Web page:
The PM suggested that the UK should be more like Germany, where workers don’t have a “habit of going into work when not well”. Mmmmm. It’s worth noting that statutory sick pay in Germany is 50% pay for 84 weeks; in the UK, it is £96.35 per week for 28 weeks. Mr Johnson also announced that who is eligible for free testing from 1 April will be decided “in March”. Yes, I’m reassured too.
The price of LFTs
I’m intrigued by suggestion that a box of seven LFTs will retail here for around £20, or £2.85 each. Wholesale, a pack of seven costs £1.85 bought in bulk in the UK. In a major French supermarket chain, a pack of five LFTs costs €6.20 – the equivalent of about £5.20, or just over £1 per test. That’s quite a disparity. Given the disgraceful price-gouging we saw on travel testing, and the incompetence of delivery, this should be a concern.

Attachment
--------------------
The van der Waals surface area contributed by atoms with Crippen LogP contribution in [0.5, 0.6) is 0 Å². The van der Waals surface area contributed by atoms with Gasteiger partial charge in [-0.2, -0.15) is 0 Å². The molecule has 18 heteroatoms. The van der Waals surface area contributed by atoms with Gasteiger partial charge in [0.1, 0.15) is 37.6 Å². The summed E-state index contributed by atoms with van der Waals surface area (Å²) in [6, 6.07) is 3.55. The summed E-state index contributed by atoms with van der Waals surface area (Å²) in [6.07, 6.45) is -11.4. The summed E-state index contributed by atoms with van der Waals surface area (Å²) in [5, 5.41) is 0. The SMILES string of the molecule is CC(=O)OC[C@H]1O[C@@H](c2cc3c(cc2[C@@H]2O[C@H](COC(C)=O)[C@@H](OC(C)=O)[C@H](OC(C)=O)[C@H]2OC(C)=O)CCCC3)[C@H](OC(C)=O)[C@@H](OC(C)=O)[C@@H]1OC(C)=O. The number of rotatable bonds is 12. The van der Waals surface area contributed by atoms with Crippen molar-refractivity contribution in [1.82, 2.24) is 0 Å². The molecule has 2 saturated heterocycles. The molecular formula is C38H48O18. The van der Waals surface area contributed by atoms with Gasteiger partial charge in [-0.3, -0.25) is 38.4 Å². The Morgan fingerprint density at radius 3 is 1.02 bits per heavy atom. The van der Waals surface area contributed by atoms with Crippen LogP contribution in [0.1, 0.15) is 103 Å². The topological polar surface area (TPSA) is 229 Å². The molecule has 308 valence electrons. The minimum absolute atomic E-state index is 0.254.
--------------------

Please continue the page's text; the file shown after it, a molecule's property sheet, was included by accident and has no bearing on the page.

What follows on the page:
Last August, a large number of travel test providers were warned by the government over misleading prices. The Competition and Markets Authority is investigating a number of those providers.
I’m becoming very curious as to what the Department for Health But Social Care is paying for a pack of LFTs.
It’s also worth noting that while DHBSC recently set up a procurement framework for LFTs, they then completely ignored it by awarding a £62m LFT supply contract via direct award to MedCo Solutions (the Plymouth Bretheren-linked newly-incorporated company also awarded £84m worth of PPE contracts). Likewise, Innova just picked up another LFT supply contract worth £143.7m.
Andy Cowper is the editor of Health Policy Insight. This column was first published in CSW's March 2022 issue, which you can read in full here